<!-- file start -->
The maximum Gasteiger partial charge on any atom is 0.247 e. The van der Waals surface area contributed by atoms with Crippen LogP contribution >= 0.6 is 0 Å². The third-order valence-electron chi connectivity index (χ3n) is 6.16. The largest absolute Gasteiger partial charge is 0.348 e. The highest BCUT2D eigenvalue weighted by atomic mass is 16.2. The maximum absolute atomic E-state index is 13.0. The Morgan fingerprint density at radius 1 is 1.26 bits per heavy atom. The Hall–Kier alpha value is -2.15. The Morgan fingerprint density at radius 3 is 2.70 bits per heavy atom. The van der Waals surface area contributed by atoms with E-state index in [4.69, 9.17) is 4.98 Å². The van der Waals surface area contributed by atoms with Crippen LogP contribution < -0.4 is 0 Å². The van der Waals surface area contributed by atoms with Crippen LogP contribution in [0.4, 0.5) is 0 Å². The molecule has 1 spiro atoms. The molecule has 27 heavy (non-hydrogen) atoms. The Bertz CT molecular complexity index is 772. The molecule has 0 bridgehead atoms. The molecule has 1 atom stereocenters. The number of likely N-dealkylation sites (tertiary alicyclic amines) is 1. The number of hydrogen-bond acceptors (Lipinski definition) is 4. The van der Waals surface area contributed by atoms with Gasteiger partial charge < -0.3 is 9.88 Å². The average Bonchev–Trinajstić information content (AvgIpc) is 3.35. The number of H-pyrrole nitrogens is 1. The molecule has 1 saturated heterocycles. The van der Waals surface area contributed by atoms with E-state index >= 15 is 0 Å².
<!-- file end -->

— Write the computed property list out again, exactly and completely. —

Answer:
The maximum Gasteiger partial charge on any atom is 0.247 e. The van der Waals surface area contributed by atoms with Crippen LogP contribution >= 0.6 is 0 Å². The third-order valence-electron chi connectivity index (χ3n) is 6.16. The largest absolute Gasteiger partial charge is 0.348 e. The highest BCUT2D eigenvalue weighted by atomic mass is 16.2. The maximum absolute atomic E-state index is 13.0. The Morgan fingerprint density at radius 1 is 1.26 bits per heavy atom. The Hall–Kier alpha value is -2.15. The Morgan fingerprint density at radius 3 is 2.70 bits per heavy atom. The van der Waals surface area contributed by atoms with E-state index in [4.69, 9.17) is 4.98 Å². The van der Waals surface area contributed by atoms with Crippen LogP contribution < -0.4 is 0 Å². The van der Waals surface area contributed by atoms with Crippen LogP contribution in [0.4, 0.5) is 0 Å². The molecule has 1 spiro atoms. The molecule has 27 heavy (non-hydrogen) atoms. The Bertz CT molecular complexity index is 772. The molecule has 0 bridgehead atoms. The molecule has 1 atom stereocenters. The number of likely N-dealkylation sites (tertiary alicyclic amines) is 1. The number of hydrogen-bond acceptors (Lipinski definition) is 4. The van der Waals surface area contributed by atoms with Gasteiger partial charge < -0.3 is 9.88 Å². The average Bonchev–Trinajstić information content (AvgIpc) is 3.35. The number of H-pyrrole nitrogens is 1. The molecule has 1 saturated heterocycles. The van der Waals surface area contributed by atoms with E-state index >= 15 is 0 Å².